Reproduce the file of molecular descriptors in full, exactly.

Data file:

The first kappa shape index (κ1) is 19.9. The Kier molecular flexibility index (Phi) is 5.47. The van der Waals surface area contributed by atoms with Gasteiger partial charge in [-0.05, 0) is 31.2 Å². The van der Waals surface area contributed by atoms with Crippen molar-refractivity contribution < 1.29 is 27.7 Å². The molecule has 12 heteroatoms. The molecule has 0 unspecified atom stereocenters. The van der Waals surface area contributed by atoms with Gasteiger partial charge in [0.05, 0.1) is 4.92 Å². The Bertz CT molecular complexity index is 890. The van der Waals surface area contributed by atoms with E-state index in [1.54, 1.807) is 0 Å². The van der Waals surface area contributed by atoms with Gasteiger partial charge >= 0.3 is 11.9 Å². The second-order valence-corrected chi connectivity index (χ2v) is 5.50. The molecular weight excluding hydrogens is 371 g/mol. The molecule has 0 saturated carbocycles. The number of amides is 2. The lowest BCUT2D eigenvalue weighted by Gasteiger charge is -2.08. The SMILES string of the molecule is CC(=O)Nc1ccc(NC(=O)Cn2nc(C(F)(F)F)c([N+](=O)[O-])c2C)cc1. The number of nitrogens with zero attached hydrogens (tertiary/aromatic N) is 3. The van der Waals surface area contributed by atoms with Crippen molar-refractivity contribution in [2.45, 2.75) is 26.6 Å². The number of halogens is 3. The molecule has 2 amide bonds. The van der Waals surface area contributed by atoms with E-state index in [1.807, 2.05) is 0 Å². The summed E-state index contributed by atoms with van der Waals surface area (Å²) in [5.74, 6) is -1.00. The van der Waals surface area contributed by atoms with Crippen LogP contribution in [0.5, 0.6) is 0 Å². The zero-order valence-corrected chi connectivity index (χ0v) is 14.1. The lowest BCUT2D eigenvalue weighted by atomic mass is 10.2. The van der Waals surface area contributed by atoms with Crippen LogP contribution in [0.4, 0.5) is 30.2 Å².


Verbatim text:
The first kappa shape index (κ1) is 19.9. The Kier molecular flexibility index (Phi) is 5.47. The van der Waals surface area contributed by atoms with Gasteiger partial charge in [-0.05, 0) is 31.2 Å². The van der Waals surface area contributed by atoms with Crippen molar-refractivity contribution < 1.29 is 27.7 Å². The molecule has 12 heteroatoms. The molecule has 0 unspecified atom stereocenters. The van der Waals surface area contributed by atoms with Gasteiger partial charge in [0.05, 0.1) is 4.92 Å². The Bertz CT molecular complexity index is 890. The van der Waals surface area contributed by atoms with E-state index in [1.54, 1.807) is 0 Å². The van der Waals surface area contributed by atoms with Gasteiger partial charge >= 0.3 is 11.9 Å². The second-order valence-corrected chi connectivity index (χ2v) is 5.50. The molecular weight excluding hydrogens is 371 g/mol. The molecule has 0 saturated carbocycles. The number of amides is 2. The lowest BCUT2D eigenvalue weighted by Gasteiger charge is -2.08. The SMILES string of the molecule is CC(=O)Nc1ccc(NC(=O)Cn2nc(C(F)(F)F)c([N+](=O)[O-])c2C)cc1. The number of nitrogens with zero attached hydrogens (tertiary/aromatic N) is 3. The van der Waals surface area contributed by atoms with Crippen molar-refractivity contribution in [2.45, 2.75) is 26.6 Å². The number of halogens is 3. The molecule has 2 amide bonds. The van der Waals surface area contributed by atoms with E-state index in [1.807, 2.05) is 0 Å². The summed E-state index contributed by atoms with van der Waals surface area (Å²) in [5.74, 6) is -1.00. The van der Waals surface area contributed by atoms with Crippen LogP contribution in [0.5, 0.6) is 0 Å². The zero-order valence-corrected chi connectivity index (χ0v) is 14.1. The lowest BCUT2D eigenvalue weighted by atomic mass is 10.2. The van der Waals surface area contributed by atoms with Crippen LogP contribution in [0.4, 0.5) is 30.2 Å².